Evangelical liberalism - a thought worth thinking about.

(Interestingly enough, I found the illustration for this posting, above, at a blog named Living Wittily where it illustrates a brief piece entitled, "Being an Ecumenical Evangelical.")

Monday, July 23, 2012

Idolatry in the "Real World"

Penn State campus statue of Joe Paterno
(AP photo)
By and large, the "secular" world is not much interested in theology  and looks on it as largely specious speculation about things we only think we know about.  It is not a field of knowledge most academics and scientists would consider a candidate for critical thinking.  They are wrong. Theology, in practice, engages in critical reflection at least as much as supposedly more empirical fields, and one of the most powerful tools for critical theological reflection is one we've highlighted before here: the concept of idolatry.  Idolatry is false worship, the worship of the created as if it were the Creator.

Once-in-awhile, however, the world "out there" unwittingly discovers the value of this critical theological concept and appropriates it for its own analysis of contemporary events.  Sports analyst Evan Barnes in a posting entitled, "Penn State Scandal: What We Can Learn from Joe Paterno, Penn State's Failings," thus repeatedly charges Penn State football fans with practicing idolatry in their (false) worship of the late Nittany Lion football coach, Joe Paterno.

Commenting on Paterno's complicity in the tragic and reprehensible Sandusky child abuse case, Barnes opens with this theological observation, "College football has long created gods who tower over the sport."  He then analyzes the consequences of turning sports into a religion and sports heroes into idols.  He speaks of the danger of turning "ordinary men into gods," which leads to a fall from grace that is a consequence of the worship given them by their fans.  He observes that Paterno was elevated to the status of a deity and writes, "The danger in creating an idol isn’t in adoring it. It’s how far we go to protect it." (Theologically, Barnes is not correct here. You can't separate the adoration from the desire to protect the idol, hence the adoration is part of the danger.)  The worship of these false sports gods involves people's feelings, passions, and identity, which morph into a lust for victory and a moral failure to hold to what is right.  In places like "Happy Valley," Centre County, PA, a culture arose that mixed hero worship with an unwillingness to hear fair-minded criticism of the hero.  (I lived in Happy Valley for three years in the 1970s, and even forty years ago local folks laughingly referred to Joe Paterno as a member of the Trinity.  It was a joke, but pointed even then to a growing feeling that Joe could do no evil.)

At the heart of our dark side as human beings lies our deeply ingrained inclination to worship things that are not worthy of worship.  Almost anything can become an idol, including our heroes and our sports.  Were that not the case, Jerry Sandusky could not have continued to abuse young boys year after year protected by an idolatrous system that put the vaunted Penn State football program above child abuse.  That, friends, is how powerful idolatry can be and why it is roundly condemned time and again in scripture.  One wishes that "the world" would take the reality of idolatry more seriously and that bibliolatrous Christians would see it as a danger especially to the Christian faith itself.  That's a prayer.  Amen.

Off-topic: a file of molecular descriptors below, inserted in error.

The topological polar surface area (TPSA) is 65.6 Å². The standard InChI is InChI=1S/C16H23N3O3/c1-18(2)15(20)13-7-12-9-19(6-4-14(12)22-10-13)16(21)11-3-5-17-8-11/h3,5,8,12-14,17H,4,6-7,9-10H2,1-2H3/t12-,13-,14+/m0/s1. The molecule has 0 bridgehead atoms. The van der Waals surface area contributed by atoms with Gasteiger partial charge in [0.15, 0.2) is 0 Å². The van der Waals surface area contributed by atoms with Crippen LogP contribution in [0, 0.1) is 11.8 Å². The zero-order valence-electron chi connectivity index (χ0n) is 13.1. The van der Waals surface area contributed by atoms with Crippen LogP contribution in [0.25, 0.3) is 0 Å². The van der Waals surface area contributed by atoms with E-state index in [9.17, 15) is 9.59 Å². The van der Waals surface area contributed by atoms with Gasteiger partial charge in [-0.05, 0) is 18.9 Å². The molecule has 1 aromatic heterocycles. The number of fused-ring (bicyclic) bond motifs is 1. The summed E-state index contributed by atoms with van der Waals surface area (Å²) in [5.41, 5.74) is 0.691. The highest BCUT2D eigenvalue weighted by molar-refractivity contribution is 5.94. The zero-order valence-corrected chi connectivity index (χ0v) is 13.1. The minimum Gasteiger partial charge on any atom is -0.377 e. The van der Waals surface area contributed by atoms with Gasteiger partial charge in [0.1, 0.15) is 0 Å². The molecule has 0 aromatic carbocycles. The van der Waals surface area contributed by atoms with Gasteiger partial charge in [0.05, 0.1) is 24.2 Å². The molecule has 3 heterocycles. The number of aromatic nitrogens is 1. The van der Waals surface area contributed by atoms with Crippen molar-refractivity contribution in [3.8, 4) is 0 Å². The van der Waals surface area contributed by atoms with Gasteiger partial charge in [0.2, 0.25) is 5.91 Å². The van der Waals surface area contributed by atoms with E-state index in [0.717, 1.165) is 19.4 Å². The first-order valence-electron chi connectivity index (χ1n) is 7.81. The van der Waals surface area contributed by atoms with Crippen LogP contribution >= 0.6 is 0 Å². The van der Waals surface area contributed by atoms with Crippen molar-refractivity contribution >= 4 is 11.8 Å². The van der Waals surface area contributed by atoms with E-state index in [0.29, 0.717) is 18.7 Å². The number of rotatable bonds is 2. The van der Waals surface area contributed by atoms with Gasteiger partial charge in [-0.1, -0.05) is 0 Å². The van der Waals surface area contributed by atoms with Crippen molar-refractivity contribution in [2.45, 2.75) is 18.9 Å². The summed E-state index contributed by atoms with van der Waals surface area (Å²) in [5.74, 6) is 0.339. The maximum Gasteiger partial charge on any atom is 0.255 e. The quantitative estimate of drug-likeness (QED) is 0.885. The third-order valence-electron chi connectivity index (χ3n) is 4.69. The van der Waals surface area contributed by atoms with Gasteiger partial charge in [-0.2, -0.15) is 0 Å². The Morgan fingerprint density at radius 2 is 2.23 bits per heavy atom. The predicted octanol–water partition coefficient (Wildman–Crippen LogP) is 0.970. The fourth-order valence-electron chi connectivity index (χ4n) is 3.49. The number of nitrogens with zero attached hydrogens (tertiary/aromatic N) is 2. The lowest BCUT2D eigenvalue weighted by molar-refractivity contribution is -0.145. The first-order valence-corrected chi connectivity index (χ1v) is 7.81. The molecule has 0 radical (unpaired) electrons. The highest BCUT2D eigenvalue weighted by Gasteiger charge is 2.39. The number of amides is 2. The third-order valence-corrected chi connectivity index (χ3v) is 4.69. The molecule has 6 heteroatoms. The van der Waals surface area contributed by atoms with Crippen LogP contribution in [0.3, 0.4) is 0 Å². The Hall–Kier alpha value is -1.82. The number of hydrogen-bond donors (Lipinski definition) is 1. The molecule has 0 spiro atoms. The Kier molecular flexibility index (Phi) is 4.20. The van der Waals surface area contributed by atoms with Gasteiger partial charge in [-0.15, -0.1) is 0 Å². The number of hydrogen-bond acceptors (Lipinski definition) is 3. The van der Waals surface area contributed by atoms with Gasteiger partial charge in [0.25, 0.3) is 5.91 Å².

By the way, in case you missed it, Joe's statue has been taken down.

(While the author doesn't use language that is all but theology as Barnes did, interested RPK readers would do well to look at the posting entitled, "Let's Talk a Bit About the Penn State-Paterno Debacle," at the Daily Gopher blog.)

Sunday, July 22, 2012

The Meaning of Peace

Mogadishu runners
Al Jazeera
Peace is a quality we can easily overlook and take for granted when it is built into everyday life.  In a relatively peaceful place like Lewis County, NY, life is fairly orderly, violence largely hidden and private, and the fields and forests instill a measure of quiet in a largely rural setting.  In spite of personal tragedies, noisy motor vehicles, some poverty, abusive relationships, and just plain human orneriness, it is fair to say that Lewis County is a relatively peaceful place.  We take the peace for granted and don't really think about all of the advantages relative peace gives us.  If we want to run, for example, we can run.

Until very recently, the Somali capital city of Mogadishu has not had this kind of quiet, daily, unobtrusive peace, but now things have changed—a state of affairs described briefly in a news posting at Al Jazeera's English-language website, entitled, "Fragile peace bolsters Somali Olympic hopes."   Mogadishu was a violent place where a small contingent of track & field athletes, runners, found it all but impossible to run, let alone train.  African Union troops now control the city, and a modicum of peace and order has returned.  For these athletes, that peace means they can run, train, and hope for a chance to compete in the Olympics in London.  Peace is a precious thing because it makes such things possible.

Friday, July 20, 2012

Fact & Truth

Icon of Christ the Healer
Mark 6:56 says that in the course of Jesus' ministry and wherever he went people brought the sick to him and begged him to let the sick just touch the hem of his robe.  The verse claims that all who did so were healed.  What do we do with such a claim?  Is it fact or fiction?  How do we decide?